Temperature profiles


#1

Most of the info I can find out there says that the first half or so of an ale fermentation should be done on the low side of the yeast’s optimal range. Then, the temperature should be ramped up to help push the fermentation to final gravity. Some say the yeast should be pitched on the cooler side and others say you should start warm. I see a lot of people do a cold crash of their ales once the fermentation is complete.

Here’s a temperature profile for an Irish stout I started today. It’s my first BrewPi beer. I’m using White Labs 004 Irish ale yeast. I’ll probably modify the profile based on how the gravities look. I’m curious how others are setting their temperature profiles on their BrewPi. I bet there could be a lot gained by sharing temperature profiles with the BrewPi community. It would also be interesting to hear how people are using their specific gravities to make on the fly adjustments to their temperature profiles.


#2

I agree. I’d love to see more discussion on temperature profiles.


#3

what would be awesome (but i expect low priority) is an easy way for people to share profiles…


#4

I agree. @elco I wonder if a dedicated category called temperature profiles (to cover both mashing and fermentation) would help to encourage discussion and provide a place for new brewpi owners to peruse when first getting set up.


#5

I have added it as a category.

I also usually ferment at the lower range of the yeast and when fermentation starts to slow down, I start ramping up slowly (3 days) to the upper temperature for the yeast. I cold crash after a few days at the upper temperature.

I don’t get why you would get back to 18 first in your profile.


#6

Thanks for the feedback! I’m changed my profile to hold 20 for a day longer, rather than drop back down to 18. I’ll then adjust the start of the crash based on my specific gravity.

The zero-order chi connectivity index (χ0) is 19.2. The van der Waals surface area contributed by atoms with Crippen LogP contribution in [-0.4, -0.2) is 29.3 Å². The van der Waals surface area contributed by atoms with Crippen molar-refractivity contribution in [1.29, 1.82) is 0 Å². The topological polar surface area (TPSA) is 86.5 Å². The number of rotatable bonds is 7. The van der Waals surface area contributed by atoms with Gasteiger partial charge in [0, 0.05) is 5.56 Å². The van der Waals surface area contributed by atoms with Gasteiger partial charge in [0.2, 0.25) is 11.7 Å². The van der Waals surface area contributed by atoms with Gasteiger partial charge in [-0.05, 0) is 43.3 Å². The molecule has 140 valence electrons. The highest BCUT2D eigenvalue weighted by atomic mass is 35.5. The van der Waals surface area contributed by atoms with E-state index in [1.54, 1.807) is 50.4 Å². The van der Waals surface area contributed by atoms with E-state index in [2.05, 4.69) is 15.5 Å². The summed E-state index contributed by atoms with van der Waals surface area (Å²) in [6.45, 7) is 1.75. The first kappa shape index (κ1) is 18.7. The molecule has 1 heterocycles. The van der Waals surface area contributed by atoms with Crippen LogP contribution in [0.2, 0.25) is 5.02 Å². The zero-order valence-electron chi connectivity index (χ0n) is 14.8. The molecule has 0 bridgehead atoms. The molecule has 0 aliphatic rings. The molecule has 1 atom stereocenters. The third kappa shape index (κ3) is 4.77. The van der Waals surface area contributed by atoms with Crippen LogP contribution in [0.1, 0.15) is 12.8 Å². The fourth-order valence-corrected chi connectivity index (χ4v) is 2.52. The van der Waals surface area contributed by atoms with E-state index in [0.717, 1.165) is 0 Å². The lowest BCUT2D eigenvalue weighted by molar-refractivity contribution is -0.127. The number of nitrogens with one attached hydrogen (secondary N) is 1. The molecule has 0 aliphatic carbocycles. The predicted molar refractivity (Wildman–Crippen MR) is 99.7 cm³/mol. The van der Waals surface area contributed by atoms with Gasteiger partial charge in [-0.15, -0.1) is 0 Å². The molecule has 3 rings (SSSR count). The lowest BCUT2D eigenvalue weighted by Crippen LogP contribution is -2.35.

Elco, is that your standard profile for all ales? What do you do for lagers? Would you mind posting a pic or two of your temperature profiles?


#7

I usually go up all the way to 22, for a diacetyl rest. If it gets up to 22 when fermentation is already done, it won’t affect flavor, but it will guarantee that the fermentation cleans up nicely.

I don’t brew lagers myself.

I like to just keep an eye on the bubble rate. If the bubble rate is very high, I slow it down by ramping down (and thus fermenting cleaner) and as soon as it starts to slow down, I start ramping up to maintain about one bubble per 2 seconds.

So my profiles usually start at 19/20, then when fermentation is taking off, they go down to 17-18 (depending on the yeast) and then I ramp up to 22-23.


#8

I’m brewing an Amber with White Labs WLP005 British Ale Yeast

Any have a good temp profile suggestion for that?


#9

I had good results with the temperature profile I posted above. I used WLP004 Irish Ale, which has a similar optimal range according to WLP005. I might try a slightly higher peak temp on the ramp next time per Elco’s suggestion. I adjusted the start of the ramp to when I noticed a significant slowing in fermentation. I might also try dropping the temperature during the most active fermentation.

Would you post a screen shot of the temperature profile you end up using? I’d be interested in hearing your results!